Objective: To examine the relationship between executive dysfunction, as a multidimensional construct (ie, decision-making, impulsivity, aggression, concept formation), and suicide attempt (SA) history in a high-risk sample of veterans with moderate to severe traumatic brain injury (TBI).
Design: Observational, 2×2 factorial design. To estimate group differences, linear regression was used to model the primary and secondary outcomes of interest as a function of history of SA, TBI, and the interaction between the 2 variables. Additionally, to determine the pattern of performance over the course of the Iowa Gambling Test (IGT), scores were modeled across the 5 IGT blocks by using a varying-coefficient model.
Setting: Veterans Health Administration.
Participants: Veterans (N=133; no SA/no TBI, n=48; no SA/yes TBI, n=51; yes SA/no TBI, n=12; yes SA/yes TBI, n=22) completed the study measures.
Interventions: Not applicable.
Main outcome measures: IGT, Immediate and Delayed Memory Test, State-Trait Anger Expression Inventory-2, Wisconsin Card Sorting Test.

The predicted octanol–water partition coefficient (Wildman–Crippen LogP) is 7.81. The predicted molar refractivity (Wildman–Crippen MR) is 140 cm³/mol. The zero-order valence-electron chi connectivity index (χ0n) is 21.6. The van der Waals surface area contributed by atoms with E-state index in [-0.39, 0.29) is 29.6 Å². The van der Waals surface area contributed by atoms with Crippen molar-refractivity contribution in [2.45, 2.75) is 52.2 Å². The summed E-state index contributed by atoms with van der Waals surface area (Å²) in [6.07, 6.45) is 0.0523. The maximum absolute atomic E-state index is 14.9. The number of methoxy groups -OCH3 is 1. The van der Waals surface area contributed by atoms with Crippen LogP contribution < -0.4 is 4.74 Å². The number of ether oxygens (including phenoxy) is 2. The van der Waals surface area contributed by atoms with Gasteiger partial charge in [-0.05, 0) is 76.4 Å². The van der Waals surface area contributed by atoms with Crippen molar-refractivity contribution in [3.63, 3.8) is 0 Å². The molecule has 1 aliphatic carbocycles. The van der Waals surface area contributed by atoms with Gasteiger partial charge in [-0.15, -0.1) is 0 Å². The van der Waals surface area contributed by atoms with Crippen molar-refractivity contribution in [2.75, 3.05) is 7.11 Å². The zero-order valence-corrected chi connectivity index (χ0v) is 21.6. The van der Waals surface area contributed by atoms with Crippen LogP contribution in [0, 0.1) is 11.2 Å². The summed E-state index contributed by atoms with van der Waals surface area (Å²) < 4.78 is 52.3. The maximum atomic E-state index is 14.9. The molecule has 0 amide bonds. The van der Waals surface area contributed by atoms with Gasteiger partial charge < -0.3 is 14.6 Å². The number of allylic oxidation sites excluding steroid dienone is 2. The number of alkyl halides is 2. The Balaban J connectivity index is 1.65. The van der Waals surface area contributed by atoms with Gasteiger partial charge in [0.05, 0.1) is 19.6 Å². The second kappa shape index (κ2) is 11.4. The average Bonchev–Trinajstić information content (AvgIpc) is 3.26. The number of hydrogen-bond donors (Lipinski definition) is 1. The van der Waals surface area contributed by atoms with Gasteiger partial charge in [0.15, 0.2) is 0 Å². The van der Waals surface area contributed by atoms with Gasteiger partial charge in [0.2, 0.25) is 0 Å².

Results: All groups demonstrated learning over the course of the IGT, except for veterans with a history of both SA and TBI. No group differences were identified on other measures of executive functioning.
Conclusions: These findings highlight the potential, unique decision-making challenges faced by veterans with a history of TBI and SA. Specialized interventions focused on overall distress reduction and means restriction may be required to prevent future self-directed violence.
Keywords: Brain injuries; Rehabilitation; Suicide; Veterans.
Copyright © 2015 American Congress of Rehabilitation Medicine. Published by Elsevier Inc. All rights reserved.